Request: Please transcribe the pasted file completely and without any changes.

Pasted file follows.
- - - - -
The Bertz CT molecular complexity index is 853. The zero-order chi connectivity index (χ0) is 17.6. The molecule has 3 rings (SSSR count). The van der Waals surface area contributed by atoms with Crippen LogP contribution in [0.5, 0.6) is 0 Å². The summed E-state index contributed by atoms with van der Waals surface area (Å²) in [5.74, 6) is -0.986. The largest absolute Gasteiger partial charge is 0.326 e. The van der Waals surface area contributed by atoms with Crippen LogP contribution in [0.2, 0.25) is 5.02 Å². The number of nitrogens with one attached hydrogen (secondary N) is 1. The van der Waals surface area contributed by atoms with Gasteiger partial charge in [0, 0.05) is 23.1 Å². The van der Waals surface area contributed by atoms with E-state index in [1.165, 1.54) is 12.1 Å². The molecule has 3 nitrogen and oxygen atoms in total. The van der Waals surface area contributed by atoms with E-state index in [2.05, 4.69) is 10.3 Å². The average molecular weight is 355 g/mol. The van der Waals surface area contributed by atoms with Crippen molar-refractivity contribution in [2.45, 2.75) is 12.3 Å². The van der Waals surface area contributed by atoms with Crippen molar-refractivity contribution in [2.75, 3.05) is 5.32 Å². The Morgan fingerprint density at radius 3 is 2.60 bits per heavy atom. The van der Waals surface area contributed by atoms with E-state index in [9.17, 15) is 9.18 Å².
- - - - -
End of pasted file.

The Bertz CT molecular complexity index is 853. The zero-order chi connectivity index (χ0) is 17.6. The molecule has 3 rings (SSSR count). The van der Waals surface area contributed by atoms with Crippen LogP contribution in [0.5, 0.6) is 0 Å². The summed E-state index contributed by atoms with van der Waals surface area (Å²) in [5.74, 6) is -0.986. The largest absolute Gasteiger partial charge is 0.326 e. The van der Waals surface area contributed by atoms with Crippen LogP contribution in [0.2, 0.25) is 5.02 Å². The number of nitrogens with one attached hydrogen (secondary N) is 1. The van der Waals surface area contributed by atoms with Gasteiger partial charge in [0, 0.05) is 23.1 Å². The van der Waals surface area contributed by atoms with E-state index in [1.165, 1.54) is 12.1 Å². The molecule has 3 nitrogen and oxygen atoms in total. The van der Waals surface area contributed by atoms with E-state index in [2.05, 4.69) is 10.3 Å². The average molecular weight is 355 g/mol. The van der Waals surface area contributed by atoms with Crippen molar-refractivity contribution in [2.45, 2.75) is 12.3 Å². The van der Waals surface area contributed by atoms with Crippen molar-refractivity contribution in [2.75, 3.05) is 5.32 Å². The Morgan fingerprint density at radius 3 is 2.60 bits per heavy atom. The van der Waals surface area contributed by atoms with E-state index in [9.17, 15) is 9.18 Å².